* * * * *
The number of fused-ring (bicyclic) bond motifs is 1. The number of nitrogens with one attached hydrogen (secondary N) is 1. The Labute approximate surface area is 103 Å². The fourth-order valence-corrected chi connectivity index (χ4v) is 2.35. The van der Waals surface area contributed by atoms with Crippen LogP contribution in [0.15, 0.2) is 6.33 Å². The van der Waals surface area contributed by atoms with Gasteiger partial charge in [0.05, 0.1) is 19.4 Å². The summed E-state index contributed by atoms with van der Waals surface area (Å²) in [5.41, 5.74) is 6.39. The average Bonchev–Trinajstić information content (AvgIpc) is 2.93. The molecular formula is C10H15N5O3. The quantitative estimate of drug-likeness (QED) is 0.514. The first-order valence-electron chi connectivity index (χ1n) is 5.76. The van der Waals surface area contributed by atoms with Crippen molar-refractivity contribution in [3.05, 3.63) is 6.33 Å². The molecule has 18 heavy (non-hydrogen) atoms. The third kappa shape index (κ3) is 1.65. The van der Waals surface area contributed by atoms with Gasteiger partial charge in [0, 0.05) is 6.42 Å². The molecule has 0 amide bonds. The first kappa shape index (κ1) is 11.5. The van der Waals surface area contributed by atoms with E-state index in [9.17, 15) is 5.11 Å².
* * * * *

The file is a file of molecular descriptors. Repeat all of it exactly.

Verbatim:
The number of fused-ring (bicyclic) bond motifs is 1. The number of nitrogens with one attached hydrogen (secondary N) is 1. The Labute approximate surface area is 103 Å². The fourth-order valence-corrected chi connectivity index (χ4v) is 2.35. The van der Waals surface area contributed by atoms with Crippen LogP contribution in [0.15, 0.2) is 6.33 Å². The van der Waals surface area contributed by atoms with Gasteiger partial charge in [0.05, 0.1) is 19.4 Å². The summed E-state index contributed by atoms with van der Waals surface area (Å²) in [5.41, 5.74) is 6.39. The average Bonchev–Trinajstić information content (AvgIpc) is 2.93. The molecular formula is C10H15N5O3. The quantitative estimate of drug-likeness (QED) is 0.514. The first-order valence-electron chi connectivity index (χ1n) is 5.76. The van der Waals surface area contributed by atoms with Crippen molar-refractivity contribution in [3.05, 3.63) is 6.33 Å². The molecule has 18 heavy (non-hydrogen) atoms. The third kappa shape index (κ3) is 1.65. The van der Waals surface area contributed by atoms with Gasteiger partial charge in [0, 0.05) is 6.42 Å². The molecule has 0 amide bonds. The first kappa shape index (κ1) is 11.5. The van der Waals surface area contributed by atoms with E-state index in [9.17, 15) is 5.11 Å².